Study conference begins discussion about human sexuality, Oct. 16–18, 2013
A study conference on human sexuality revealed the tension between long-standing biblical understandings and shifting societal attitudes toward sexual practices.
Human Sexuality: Honouring God with the Body was organized by the board of faith and life (BFL) of the Canadian Conference of Mennonite Brethren Churches (CCMBC). It brought together more than 300 people from across Canada.
Participants included leaders and delegates from MB churches, students and faculty from Bible colleges, and others interested in the topic. Comments made during the discussion time indicated strong appreciation for the opportunity to engage in conversation and theological reflection on issues of sexuality that face the Christian church.
“Today is not the end – it is merely the beginning,” said BFL chair Brian Cooper at the end of the three-day conference which took place Oct. 16–18, 2013, at River West Christian Church, Edmonton.
Through teaching sessions, workshops, personal stories, and corporate worship, participants heard that the call to follow Jesus includes God-honouring sexual behaviour.
They were also reminded of God’s love, grace, and desire for reconciliation in the midst of brokenness and sin.
While acknowledging the need for guidance and resources to help church leaders and congregations deal with issues such as pornography, sexual abuse, and pre-marital and post-marital sex, the event also provided a safe place to discuss issues surrounding same-gender marriages and sexual relations.
The MB Confession of Faith states marriage is a covenant relationship intended to unite a woman and a man for life. God calls all people, single and married, to live sexually pure lives.
This message of God’s plan for only heterosexual marriages and sexual purity for all was affirmed by plenary speaker Robert A.J. Gagnon, associate professor of New Testament at Pittsburgh (Pa.) Theological Seminary.
Gagnon, author of The Bible and Homosexual Practice, described homosexual practices as sin. He encouraged churches to reach out in love to people involved in homosexual practices, but – as an act of love – remain clear that God does not condone this behaviour.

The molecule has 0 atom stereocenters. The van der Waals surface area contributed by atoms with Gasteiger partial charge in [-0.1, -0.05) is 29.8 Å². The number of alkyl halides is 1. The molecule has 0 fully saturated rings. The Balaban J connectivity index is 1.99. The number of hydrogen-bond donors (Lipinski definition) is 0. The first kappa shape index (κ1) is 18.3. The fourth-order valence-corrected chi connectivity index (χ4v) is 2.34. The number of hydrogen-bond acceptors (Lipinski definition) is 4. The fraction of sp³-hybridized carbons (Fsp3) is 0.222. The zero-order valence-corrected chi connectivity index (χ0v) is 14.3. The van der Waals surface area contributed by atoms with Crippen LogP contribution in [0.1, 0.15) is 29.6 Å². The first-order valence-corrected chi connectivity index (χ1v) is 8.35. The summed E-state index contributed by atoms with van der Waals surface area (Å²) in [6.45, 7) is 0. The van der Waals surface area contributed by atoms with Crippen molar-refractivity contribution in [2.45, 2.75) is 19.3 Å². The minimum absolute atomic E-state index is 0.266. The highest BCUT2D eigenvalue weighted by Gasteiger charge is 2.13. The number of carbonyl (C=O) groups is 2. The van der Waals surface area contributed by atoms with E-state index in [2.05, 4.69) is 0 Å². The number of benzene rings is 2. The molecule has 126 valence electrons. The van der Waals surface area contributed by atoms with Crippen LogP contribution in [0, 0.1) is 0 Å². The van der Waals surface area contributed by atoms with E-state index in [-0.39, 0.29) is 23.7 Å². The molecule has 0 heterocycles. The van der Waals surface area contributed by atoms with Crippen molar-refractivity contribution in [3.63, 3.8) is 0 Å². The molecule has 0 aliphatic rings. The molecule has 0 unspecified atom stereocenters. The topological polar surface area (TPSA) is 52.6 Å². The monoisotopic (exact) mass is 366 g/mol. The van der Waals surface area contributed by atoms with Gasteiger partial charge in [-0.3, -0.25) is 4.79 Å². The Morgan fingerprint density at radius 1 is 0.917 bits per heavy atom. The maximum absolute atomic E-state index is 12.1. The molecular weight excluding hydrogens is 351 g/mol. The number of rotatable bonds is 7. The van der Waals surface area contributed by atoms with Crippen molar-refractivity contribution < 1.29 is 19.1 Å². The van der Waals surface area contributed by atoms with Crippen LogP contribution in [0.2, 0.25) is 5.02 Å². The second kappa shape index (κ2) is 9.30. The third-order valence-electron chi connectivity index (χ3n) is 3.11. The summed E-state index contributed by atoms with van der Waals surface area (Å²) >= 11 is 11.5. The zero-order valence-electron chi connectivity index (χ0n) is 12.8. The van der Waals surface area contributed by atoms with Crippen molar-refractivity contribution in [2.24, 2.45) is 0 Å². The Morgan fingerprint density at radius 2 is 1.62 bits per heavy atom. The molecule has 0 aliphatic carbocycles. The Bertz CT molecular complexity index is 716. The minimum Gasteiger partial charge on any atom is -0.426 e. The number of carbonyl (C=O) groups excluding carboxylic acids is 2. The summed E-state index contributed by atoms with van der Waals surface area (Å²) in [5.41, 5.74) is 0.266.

“It is not my job to proclaim exemption on what God condemns. The loving approach is not to tolerate sinful behaviour. If it is too hard for the church to do that, then become something else – become a Rotary Club.”
God wants transformed lives, and a person who continues in sinful behaviour is lost, Gagnon said. “What we wouldn’t want is a holier-than-thou attitude, but a desire for the person to inherit God’s kingdom – that is our sole interest.”
Summarizing the religious history of Canada, historian and theologian John Stackhouse said the rubric of Christianity was used as a moral guide for social attitudes and values within wider Canadian society from 1850–1950.
Although Canada is becoming increasingly secularized, the mentality of making decisions based on right or wrong remains. Just like there was no room for dissent when Christianity was the moral guide, today, as Canada is changing into a post-Christian society, there is no room for a dissenting Christian view.
When there are dissenting views, Stackhouse warned against self-righteousness. “Holding views firmly and contending for them is not self-righteousness…. Refusing to listen and refusing to submit to reality (God, the Bible, good arguments, other’s well-being, the greater good) is self-righteousness,” he said.
Retired pastor John Unger of Winnipeg suggested the tone of discussion on homosexuality will change when “the response is to a person, not an issue.”
He will never forget the telephone call from his daughter asking him to bless her and her same-gender partner at their wedding. “She says, ‘Dad, I need your blessing.’”
At the wedding, he described the blessing as a shade tree, a place of gathering. He also sees his family as a shade tree and finds ways to assure his daughter and her family there is room under the tree for them. “God blesses everyone and wants us to do the same,” he said.
Unger affirmed the MB Confession of Faith on marriage; however, through these and other experiences, he is ∀ learning to respect God’s processes and timelines in people’s lives.
“It’s like a flower – if you force the flower to open, it wrecks it,” he said. “It is God’s gentle spirit that opens them up.”
John Neufeld, pastor of The Meeting Place, Winnipeg, reminded participants that MB churches have a rich history providing spiritual counsel through balancing grace and truth.
Part of this history includes gradual theological shifts, which eventually released the church to offer compassionate support to families experiencing failed marriages, divorce, and remarriage.
“Jesus forgave freely, even before repentance was evident,” Neufeld said. “Jesus reserved his harshest words for the pious.”
—Gladys Terichow is the staff writer for the Canadian Conference of Mennonite Brethren Churches.